On the Synergy Between Space-Borne Remote Sensing and Large-Eddy Simulation: Structure of Shallow Marine Convection

Monday, 15 December 2014: 9:30 AM
Georgios Matheou1, Brian H Kahn2 and Joao Teixeira1, (1)Jet Propulsion Laboratory, Pasadena, CA, United States, (2)NASA Jet Propulsion Laboratory, Pasadena, CA, United States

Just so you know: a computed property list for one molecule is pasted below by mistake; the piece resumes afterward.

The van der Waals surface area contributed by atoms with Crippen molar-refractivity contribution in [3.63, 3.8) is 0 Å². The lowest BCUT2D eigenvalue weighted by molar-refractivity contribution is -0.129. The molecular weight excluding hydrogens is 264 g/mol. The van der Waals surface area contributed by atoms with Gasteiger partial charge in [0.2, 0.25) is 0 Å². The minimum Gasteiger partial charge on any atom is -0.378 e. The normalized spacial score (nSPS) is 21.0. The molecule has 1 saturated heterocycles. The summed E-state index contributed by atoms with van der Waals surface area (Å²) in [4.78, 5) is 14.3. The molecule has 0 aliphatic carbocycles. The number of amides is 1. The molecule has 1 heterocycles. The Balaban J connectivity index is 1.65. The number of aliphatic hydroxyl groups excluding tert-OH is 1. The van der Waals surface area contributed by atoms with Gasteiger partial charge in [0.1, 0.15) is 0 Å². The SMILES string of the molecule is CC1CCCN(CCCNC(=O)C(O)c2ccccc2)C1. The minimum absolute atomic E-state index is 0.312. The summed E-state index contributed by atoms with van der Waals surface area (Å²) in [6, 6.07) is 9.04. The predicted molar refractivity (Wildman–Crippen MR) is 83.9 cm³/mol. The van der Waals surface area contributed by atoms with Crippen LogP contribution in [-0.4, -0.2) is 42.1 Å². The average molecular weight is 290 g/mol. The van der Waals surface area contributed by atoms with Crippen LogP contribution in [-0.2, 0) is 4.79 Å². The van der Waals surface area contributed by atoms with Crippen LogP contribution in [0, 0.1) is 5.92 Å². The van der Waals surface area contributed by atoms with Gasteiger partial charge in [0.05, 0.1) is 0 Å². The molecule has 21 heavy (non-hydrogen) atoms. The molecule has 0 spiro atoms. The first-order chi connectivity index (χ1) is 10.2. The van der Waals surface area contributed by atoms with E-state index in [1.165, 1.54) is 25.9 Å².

The representation of marine shallow clouds in global models is recognized as a significant source of uncertainty in climate projections according to the Intergovernmental Panel on Climate Change (IPCC). The synergy between space-borne observations and high-resolution simulation is investigated through a series of large-eddy simulations (LES) that are based on A-Train observations of marine cloudy boundary layers. The main aims of the study are to advance the understanding of the atmospheric boundary layer physics and increase the utility of both observations and modeling. Using a combination of multi-sensor A-train data and model reanalysis, high resolution, cloud regime-type large-eddy simulations of selected scenes are carried out. For instance, temperature, humidity profiles and sea surface temperature from the Atmospheric Infrared Sounder (AIRS), and geostrophic wind from reanalysis are used in the LES. Although the AIRS soundings lack fine structure in the boundary layer and often exhibit small deviations from the actual atmospheric state, the simulations show that a more precise profile can be obtained. The quantitative characteristics of the cloud structure are used to compare the LES results with reflectances from the Moderate Resolution Imaging Spectroradiometer (MODIS). Implications related to the dynamics of the boundary layer and its modeling in global models are also discussed.